A Nearly Beautiful Thing by Megan Arkenberg

All summer, the nights stayed brutally hot, ninety degrees at midnight. Esther would find me in the early evenings and we’d escape to cool places, air-conditioned movie theaters and basement galleries, then a nocturnal cafe on Telegraph Street where each table had its own electric fan. Esther would fold our straw wrappers into wrinkled sea creatures and set them floating on the stream of air, animating them with a few words that—she once confided—hadn’t been spoken aloud in forty-four centuries. Then she’d fill a tall glass with ice and eat the cubes one by one, crunching them between her teeth.

Back at my apartment, we lay naked on top of the blankets, soaking in the breeze from the open window. By morning we were cold, our skin goose-bumped and dry. I had no appetite, and would often wake hours before dawn to the ache of acid gnawing at my empty stomach. Esther and I were always picking up the thread of an interminable conversation, never quite beginning, never reaching the point. It was too hot, I told her, to think about the future. She said she agreed.

Then one night, after we’d spent the evening spooning and listening to a muffled argument between the men next door, she roused suddenly and demanded that I wake up, this was important. There was somewhere she needed to go.

“‘The place with no return’?” I repeated. “That doesn’t inspire confidence.”

“Rough translation,” she said—then shook her head. “No, wait, that’s a pretty solid translation. Look, Nin, I need to see someone.”

“Should I be jealous?”

“No.” She had been silent for a moment, like she needed to think about it. She raised herself on her forearm over the bedframe’s protests.

“Listen,” she said, and I could see the dampness glistening on her forehead, “I’ll need you to bring me back. You understand? It has to be you.”

“Okay.” The word fell from my mouth before I could question it. Did I understand? I rubbed at the half-dollar of tension that had come to rest at the base of my skull. At least in part, I thought. I knew what she needed me to feel, and knew I was the closest alive to feeling it. “Sure, of course.”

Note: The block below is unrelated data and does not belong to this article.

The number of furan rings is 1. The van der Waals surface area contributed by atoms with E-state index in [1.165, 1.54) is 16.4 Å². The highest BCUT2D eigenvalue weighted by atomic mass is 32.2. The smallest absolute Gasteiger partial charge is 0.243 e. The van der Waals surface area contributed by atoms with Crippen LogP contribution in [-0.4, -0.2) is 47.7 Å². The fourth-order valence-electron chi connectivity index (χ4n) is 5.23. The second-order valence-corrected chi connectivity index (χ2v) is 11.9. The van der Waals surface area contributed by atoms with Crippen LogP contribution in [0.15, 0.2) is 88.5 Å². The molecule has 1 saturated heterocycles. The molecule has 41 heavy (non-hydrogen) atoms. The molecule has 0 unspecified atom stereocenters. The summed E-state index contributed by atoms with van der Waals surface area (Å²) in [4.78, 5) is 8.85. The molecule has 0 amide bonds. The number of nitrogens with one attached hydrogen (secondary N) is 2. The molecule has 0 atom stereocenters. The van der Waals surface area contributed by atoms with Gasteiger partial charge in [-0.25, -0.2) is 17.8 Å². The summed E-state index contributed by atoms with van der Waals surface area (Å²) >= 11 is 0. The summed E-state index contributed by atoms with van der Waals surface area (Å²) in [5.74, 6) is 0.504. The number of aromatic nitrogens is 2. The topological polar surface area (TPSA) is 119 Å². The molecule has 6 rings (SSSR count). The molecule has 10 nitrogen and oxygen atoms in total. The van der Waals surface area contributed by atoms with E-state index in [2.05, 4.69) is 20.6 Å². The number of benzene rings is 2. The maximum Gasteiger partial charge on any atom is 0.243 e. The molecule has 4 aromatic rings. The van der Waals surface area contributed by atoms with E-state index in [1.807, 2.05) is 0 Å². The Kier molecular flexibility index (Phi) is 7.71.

She inched closer to me, until her soft breasts pressed against mine and the smell of her rose sharp and green in my nostrils. “Thank you, lover.” Her long hair was everywhere: across her shoulders, across the pillowcase, in my mouth.


It’s pointless, asking forgiveness for this, so I don’t. I’m only trying to explain.


How does a mortal woman meet a goddess? The usual way: through mutual friends.

Someone was throwing a party at their loft in the low, swampy district east of the canal. Early in the evening I’d planted myself on the Hollywood Regency settee, a muscular production of tufted seafoam velvet. A girl I occasionally flirted with was there, her boyfriend out in New York for the weekend, and she’d sit too close and jostle my thigh and ply me with dark-papered cigarettes she rolled herself. When she got up to piss or fetch another beer, I stretched my full length on the couch and eyed the evolving ecosystem, the knots of artists, actors, freelancers, and graduate students holding their beer bottles by the neck and gesturing emphatically, shouting about Freud, or politics, or the Tribune’s new drama critic.

At one point I glanced across the coffee table, a slab of live-edge walnut laden with takeout Thai, and saw Esther paging through a hardback edition of Anna Atkins’s algae cyanotypes. She wore a T-shirt as blue as the photographs, and lipstick so red it was almost black.

How does a mortal woman seduce a goddess? Call it blasphemy, but truth is, it isn’t difficult. You let her catch you staring. You laugh at her jokes. You make room for her on the couch, but not too much room. When she steadies herself with an arm across the settee’s tufted back, lean into it as though it were an embrace. Tell her you like her smile.